Let the same mind be in you that was in Christ Jesus, who, though he was in the form of God, did not regard equality with God as something to be exploited, but emptied himself, taking the form of a slave, being born in human likeness. And being found in human form, he humbled himself and became obedient to the point of death— even death on a cross. Therefore God also highly exalted him and gave him the name that is above every name, so that at the name of Jesus every knee should bend, in heaven and on earth and under the earth, and every tongue should confess that Jesus Christ is Lord, to the glory of God the Father.
Paul encourages his Philippian readers to allow the story of Jesus’ humiliation to serve as a pattern for the way they should treat one another. The poetic shape of the passage suggests that it was a popular Christian hymn that Paul had incorporated into his message just as preachers sometimes do today. The historical significance of this particular hymn cannot be overestimated.
In it, one of the earliest pieces of Christian writing in our possession, there is evidence that the first generation of Christians believed Jesus of Nazareth to have had some sort of pre-history. They understood him to have possessed ‘the form of God,’ but this was not something he held on to or exploited. Rather, he freely chose to empty himself, to take on human form, and to walk the way of servanthood, suffering and death.
How on earth had Christians come to hold such a remarkable view of this young rabbi from Nazareth? Perhaps it was because they had been caught up in the latter part of the hymn, the exaltation of Jesus. They heard of course the stories of his suffering and crucifixion, but they now also knew of his resurrection. Through their dramatic experience of the outpouring of his Spirit they had come to believe that Jesus’ had been exalted to the right hand of God. Salvation and forgiveness were part of their personal experience. Week by week as they bowed their knees together in worship they joyfully acknowledged that ‘Jesus is Lord.’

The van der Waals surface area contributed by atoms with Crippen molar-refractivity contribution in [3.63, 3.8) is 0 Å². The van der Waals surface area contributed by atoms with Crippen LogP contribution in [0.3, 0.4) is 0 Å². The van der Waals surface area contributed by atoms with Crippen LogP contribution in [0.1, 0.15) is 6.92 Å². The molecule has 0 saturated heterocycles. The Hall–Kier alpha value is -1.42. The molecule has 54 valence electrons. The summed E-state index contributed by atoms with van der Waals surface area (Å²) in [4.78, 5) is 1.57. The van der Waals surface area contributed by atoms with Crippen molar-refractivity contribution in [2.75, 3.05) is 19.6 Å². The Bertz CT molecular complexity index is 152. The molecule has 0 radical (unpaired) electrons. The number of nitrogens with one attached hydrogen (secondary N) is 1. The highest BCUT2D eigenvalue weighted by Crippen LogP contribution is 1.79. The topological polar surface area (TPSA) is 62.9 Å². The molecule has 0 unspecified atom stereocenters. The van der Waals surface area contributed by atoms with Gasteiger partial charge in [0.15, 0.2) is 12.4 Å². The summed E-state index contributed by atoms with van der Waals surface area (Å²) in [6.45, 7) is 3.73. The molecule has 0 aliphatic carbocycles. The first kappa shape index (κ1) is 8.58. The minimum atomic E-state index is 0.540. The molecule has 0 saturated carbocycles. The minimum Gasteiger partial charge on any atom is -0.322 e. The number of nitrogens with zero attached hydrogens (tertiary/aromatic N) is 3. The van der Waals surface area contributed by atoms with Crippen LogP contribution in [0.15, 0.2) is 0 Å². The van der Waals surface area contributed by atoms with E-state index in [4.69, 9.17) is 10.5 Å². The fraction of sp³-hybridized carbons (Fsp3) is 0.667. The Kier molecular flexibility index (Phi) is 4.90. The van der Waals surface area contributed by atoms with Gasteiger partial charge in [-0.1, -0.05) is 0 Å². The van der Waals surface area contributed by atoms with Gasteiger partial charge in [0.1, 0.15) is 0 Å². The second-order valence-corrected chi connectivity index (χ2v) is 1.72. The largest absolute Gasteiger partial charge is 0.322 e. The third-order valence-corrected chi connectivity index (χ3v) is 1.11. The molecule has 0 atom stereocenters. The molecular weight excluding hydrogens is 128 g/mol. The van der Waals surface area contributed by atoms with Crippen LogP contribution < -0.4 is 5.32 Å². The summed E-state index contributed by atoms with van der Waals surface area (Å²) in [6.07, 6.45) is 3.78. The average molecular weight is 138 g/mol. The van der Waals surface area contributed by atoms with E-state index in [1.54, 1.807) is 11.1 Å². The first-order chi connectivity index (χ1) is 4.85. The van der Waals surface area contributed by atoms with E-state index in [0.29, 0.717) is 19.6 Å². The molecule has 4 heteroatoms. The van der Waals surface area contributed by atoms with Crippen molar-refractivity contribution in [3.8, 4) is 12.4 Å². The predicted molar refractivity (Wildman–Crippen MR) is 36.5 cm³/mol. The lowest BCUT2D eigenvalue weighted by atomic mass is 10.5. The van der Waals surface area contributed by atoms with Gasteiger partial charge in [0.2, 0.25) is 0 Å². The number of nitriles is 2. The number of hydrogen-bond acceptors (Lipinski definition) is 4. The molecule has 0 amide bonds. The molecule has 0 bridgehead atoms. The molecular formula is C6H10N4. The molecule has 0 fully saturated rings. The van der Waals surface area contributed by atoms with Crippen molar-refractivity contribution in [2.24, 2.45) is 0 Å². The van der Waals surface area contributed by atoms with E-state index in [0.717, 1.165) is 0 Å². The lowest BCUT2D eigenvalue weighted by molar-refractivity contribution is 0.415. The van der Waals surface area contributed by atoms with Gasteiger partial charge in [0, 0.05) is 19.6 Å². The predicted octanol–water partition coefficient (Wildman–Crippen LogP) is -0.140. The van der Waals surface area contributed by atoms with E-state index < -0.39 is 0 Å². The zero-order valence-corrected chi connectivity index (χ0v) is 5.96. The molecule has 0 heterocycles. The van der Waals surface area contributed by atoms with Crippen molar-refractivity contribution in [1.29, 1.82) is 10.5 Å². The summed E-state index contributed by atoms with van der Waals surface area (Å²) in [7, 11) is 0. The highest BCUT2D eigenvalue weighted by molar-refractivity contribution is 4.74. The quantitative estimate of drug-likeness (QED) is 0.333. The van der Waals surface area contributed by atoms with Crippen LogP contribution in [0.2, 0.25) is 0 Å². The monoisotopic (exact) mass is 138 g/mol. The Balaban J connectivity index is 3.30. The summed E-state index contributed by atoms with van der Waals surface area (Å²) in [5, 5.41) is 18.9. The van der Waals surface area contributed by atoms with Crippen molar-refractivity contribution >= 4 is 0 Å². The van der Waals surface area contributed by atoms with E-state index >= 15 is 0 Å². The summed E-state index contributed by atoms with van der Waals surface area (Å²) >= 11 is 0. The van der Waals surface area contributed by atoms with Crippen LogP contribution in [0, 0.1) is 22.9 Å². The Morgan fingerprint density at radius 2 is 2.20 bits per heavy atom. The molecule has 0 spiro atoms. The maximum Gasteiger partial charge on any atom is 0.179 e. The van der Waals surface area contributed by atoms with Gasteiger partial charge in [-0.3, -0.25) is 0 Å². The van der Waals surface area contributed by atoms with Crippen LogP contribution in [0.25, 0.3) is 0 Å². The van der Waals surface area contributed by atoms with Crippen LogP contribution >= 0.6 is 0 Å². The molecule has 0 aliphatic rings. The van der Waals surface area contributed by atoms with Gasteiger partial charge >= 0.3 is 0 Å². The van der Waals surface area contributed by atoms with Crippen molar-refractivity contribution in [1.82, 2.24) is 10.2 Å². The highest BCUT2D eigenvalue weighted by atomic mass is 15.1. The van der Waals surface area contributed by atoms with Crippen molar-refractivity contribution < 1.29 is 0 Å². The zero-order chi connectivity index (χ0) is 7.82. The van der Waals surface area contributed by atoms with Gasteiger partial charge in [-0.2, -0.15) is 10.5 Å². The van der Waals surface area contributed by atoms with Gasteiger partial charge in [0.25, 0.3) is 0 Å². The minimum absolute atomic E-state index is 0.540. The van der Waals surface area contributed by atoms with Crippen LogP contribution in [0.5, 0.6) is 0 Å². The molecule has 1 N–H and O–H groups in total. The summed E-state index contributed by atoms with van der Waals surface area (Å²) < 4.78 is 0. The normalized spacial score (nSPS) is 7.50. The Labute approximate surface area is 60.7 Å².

No wonder those early Christians felt that the world had been turned upside down. The rules of life had been transformed. The last would be first. The meek would inherit the earth. Death had been defeated. In humility Christians were now to regard others as better than ourselves. All had become new. Jesus had changed everything, even the way they were to think about God. These committed monotheists found themselves offering divine praise to a recently crucified Galilean. How they were to make theological sense of all this was a question that they and Christians after them were left to reflect on.
Having drunk from the wells of salvation we worship our risen saviour. Set free from the chains of death we acknowledge our liberator to be the Lord of life, His name is for us above all other names. Transform us we pray into his likeness so that we too might walk the way that he chose of humility and service. Amen
The Rev’d Dr Alan Spence is a retired minister and Convenor of the Faith and Order Committee.
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